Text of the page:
Valve just annouced that it's launching a beta release of the Steam application for your iOS and Android device. The app will enable gamers to chat with their Steam friends, browse communities they're a part of, peruse user profiles, view screenshots and user-generated content for available on Steam, and check up on the latest game-related news.
While we all wait to see if Apple’s HDTV will become a reality later this year, enterprising hackers have been hard at work over the holidays cooking up their latest magical feat: Running iOS apps full screen on the existing (jailbroken) second-generation Apple TV.
We all use our iOS devices for a little more than keeping in contact with friends and surfing the web. Photo editing is one feature that has become ubiquitous among iPad and iPhone users. In today's Free App Friday, here are three apps for iOS that let you edit your mobile photos with flair. Plus, a Google Chrome app that enables you to transform your photos into vintage masterpieces without having to go through Instagram.
Next time you drop into your local Lowe’s for some home improvement needs, don’t be surprised if you see the cashier ring you out with the iPhone held in their hand -- the company is adding 42,000 iPhones in an effort to streamline the way they do business and help their customers.
If you need to share files from your computer with other internet users, there’s no easier way to do it than Presence, the app formerly known as FarFinder. With this week’s 2.7 update, the developer has improved reliability for the software as well as making the marquee feature EasyConnect absolutely free unless you transfer a lot of data.
With all of the attention that Apple’s forthcoming iCloud initiative has placed on cloud computing, one wonders how some of the pioneers in the field will react. In the case of Pogoplug makers Cloud Engines Inc., the response appears to be a new, low-cost mobile-centric device for the home that allows streaming to anywhere.
There is another new GPS app in the App Store today, as Garmin unveiled Garmin StreetPilot onDemand for the iPhone (and 3G enabled iPads). The app delivers Garmin walking or driving navigation to you iPhone, including current maps of the United States and Canada. Now, for the first time though, you can get a Garmin on your iPhone with a monthly subscription instead of having to shell out a big one-time app purchase.
StreetPilot onDemand includes a thirty day subscription to Garmin's Premium Navigation with Traffic. This subscription is pretty key here; without it, you can still access the maps and get direction, but not turn-by-turn directions or many other robust features. Compared to buying a new GPS device or one of the more expensive GPS apps in the App Store, though, the monthly fee is a steal.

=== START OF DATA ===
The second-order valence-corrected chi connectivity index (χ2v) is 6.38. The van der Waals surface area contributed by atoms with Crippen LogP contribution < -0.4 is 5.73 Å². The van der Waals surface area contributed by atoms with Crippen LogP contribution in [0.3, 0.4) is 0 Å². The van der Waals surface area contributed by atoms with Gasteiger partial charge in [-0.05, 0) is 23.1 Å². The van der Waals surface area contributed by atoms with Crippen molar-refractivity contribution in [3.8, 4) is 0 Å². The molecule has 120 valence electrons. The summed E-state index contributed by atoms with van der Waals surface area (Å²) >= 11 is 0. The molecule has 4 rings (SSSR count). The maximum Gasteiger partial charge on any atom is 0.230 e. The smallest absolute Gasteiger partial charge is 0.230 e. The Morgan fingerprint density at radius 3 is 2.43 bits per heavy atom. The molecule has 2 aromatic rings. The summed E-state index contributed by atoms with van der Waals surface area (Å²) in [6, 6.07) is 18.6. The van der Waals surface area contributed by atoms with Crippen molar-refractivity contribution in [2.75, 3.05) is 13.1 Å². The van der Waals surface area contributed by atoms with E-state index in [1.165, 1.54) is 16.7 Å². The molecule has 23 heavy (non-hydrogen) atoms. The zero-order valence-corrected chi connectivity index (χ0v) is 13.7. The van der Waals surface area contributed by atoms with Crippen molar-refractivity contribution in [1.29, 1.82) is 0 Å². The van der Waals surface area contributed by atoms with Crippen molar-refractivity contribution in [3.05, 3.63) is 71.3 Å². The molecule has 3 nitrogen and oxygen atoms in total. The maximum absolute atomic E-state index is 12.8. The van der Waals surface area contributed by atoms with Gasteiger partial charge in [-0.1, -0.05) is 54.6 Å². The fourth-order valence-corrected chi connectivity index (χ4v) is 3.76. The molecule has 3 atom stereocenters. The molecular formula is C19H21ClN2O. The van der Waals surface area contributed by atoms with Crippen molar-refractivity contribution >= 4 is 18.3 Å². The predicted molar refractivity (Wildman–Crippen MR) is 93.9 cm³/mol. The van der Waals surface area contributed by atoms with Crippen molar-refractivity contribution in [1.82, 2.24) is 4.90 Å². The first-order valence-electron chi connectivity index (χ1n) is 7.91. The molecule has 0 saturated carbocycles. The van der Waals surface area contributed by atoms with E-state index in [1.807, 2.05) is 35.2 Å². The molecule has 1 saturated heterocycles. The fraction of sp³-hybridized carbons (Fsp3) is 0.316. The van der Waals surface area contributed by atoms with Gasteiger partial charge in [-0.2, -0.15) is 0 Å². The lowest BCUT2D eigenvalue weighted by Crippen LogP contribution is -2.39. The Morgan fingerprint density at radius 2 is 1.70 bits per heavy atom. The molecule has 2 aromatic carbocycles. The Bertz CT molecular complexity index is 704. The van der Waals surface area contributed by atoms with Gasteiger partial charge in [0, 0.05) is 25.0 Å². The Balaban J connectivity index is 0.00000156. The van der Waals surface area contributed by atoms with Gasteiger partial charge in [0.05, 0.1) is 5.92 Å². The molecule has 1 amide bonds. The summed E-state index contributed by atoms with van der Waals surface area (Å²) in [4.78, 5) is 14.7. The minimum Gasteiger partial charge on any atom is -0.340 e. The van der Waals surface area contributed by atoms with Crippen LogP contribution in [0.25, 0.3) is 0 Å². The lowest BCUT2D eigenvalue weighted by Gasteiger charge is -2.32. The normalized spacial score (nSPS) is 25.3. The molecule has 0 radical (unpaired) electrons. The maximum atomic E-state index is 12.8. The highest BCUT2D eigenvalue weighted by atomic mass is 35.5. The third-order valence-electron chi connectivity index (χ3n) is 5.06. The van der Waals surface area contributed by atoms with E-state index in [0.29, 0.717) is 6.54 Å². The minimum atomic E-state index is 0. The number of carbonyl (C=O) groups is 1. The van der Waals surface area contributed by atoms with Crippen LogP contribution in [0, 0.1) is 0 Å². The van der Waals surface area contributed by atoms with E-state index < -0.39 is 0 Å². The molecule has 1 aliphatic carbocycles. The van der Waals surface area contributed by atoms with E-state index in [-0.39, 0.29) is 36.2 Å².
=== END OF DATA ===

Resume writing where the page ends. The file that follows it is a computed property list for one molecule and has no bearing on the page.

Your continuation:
One of my favorite browsers on Android is now available on the iPhone! Dolphin Browser, a third-party app that includes features like gestures and sidebars, has managed to raise $10 million from Sequoia, a venture capital funding group that is considered one of the Silicon Valley's "most influential venture-capital firms" by the Wall Street Journal. Dolphin Browser is built upon the WebKit browser -- just like Safari -- and offers a streamlined mobile browsing experience for the iPhone. The app includes the aforementioned sidebars, and gestures, plus multiple tab support, easy sharing to Facebook and Twitter, a nifty start page a la Google Chrome and Safari, and Webzine, a dynamic, Flipboard-style way to read your favorite sites.
With the recent introduction of Apple’s Reading List feature with Safari 5.1 and Monday’s announcement that the popular Pulse news reader is getting a bookmarklet and Chrome extension, the world has more options than just Instapaper and Read It Later -- but how much is too much?
Last week, Google officially debuted Photovine for iOS users. Like Instagram and the horde of other photo sharing apps, Photovine enables you to take pictures and instantly share them with the world. The idea behind the service is to create communities through unique collections of photos that are called Vines, which is simply a name for a theme, topic or idea. Other users of the service can help the vine "grow" by adding pictures that contribute to the theme.
Photovine, which was built by an internal development team at Google, has no apparent tie-in to the search giant or any its services, including its social network, Google+. The app is not even available for Android devices. However, it's an interesting approach to sharing those well composed photos with a wider audience and could prove an interesting move into community photo sharing.